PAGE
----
Crossing Thresholds - A
May 26, 2014
Evil or Innocence:
Delving Deeper Into the Bear
"The Bear" by Galway Kinnell represents a hunter's mental and physical journey from the realm of humans into the chaotic world that is the animal kingdom. He is alone as a man, but finds assemblage among those who are of a different species. Winter makes everything - emotions, actions, hunger - darker and more intense, but spring brings the light. Cessation claims a victim, the bear, but vitality prevails as the man is saved. Life experiences have the power to transform and move us from isolation into community, from winter into spring, from death into life.
To begin, the hunter does not find human community; however, he does encounter animal community in the form of a bear family and a flock of geese as illustrated in the 7th section:
I awaken I think.
Marshlights reappear, geese come trailing again up the flyway. In her ravine under old snow the dam-bear lies, licking lumps of smeared fur and drizzly eyes into shapes with her tongue.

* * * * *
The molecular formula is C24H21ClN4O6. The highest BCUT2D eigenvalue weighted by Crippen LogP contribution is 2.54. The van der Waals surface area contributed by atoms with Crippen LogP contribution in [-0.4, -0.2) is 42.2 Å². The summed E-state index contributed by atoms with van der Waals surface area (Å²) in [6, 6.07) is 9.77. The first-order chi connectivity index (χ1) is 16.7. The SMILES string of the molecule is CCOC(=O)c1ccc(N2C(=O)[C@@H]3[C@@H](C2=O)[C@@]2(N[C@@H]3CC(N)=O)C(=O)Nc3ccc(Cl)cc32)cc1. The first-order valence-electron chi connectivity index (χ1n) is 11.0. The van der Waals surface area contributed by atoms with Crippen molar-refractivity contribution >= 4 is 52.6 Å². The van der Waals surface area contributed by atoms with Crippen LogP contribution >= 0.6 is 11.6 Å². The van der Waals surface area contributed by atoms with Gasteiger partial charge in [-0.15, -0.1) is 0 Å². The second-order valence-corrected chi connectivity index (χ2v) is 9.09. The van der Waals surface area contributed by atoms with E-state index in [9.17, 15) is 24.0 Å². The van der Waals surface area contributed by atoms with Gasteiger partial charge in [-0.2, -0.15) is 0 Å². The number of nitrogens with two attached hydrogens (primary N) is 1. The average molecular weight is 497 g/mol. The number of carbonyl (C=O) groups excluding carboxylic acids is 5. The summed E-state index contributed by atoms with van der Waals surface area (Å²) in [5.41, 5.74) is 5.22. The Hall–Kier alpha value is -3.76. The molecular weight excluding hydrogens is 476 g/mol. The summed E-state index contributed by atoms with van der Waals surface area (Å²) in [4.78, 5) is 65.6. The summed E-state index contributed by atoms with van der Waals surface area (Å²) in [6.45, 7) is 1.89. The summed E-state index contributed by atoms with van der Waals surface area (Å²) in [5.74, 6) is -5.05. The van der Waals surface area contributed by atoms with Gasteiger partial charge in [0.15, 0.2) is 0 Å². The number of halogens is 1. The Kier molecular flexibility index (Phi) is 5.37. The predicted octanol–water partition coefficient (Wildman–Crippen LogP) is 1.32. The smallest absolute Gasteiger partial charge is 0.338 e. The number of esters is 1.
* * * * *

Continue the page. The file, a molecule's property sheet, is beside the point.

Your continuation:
This passage really emphasizes the plurality of the animals around the hunter. Unlike other sections of the poem, this does not just include the speaker and the bear; in fact, it does not mention the dead bear at all [1A]. The word "geese" implies that there are many and the mother bear tending to her cubs shows that there is life all around. As for tone, the speaker seems to be questioning if he is still in a dream or in real life. "I awaken I think" suggests that there is doubt in his mind. How Kinnell illustrates the bear cubs is interesting as well. He writes of them as "lumps of smeared fur"...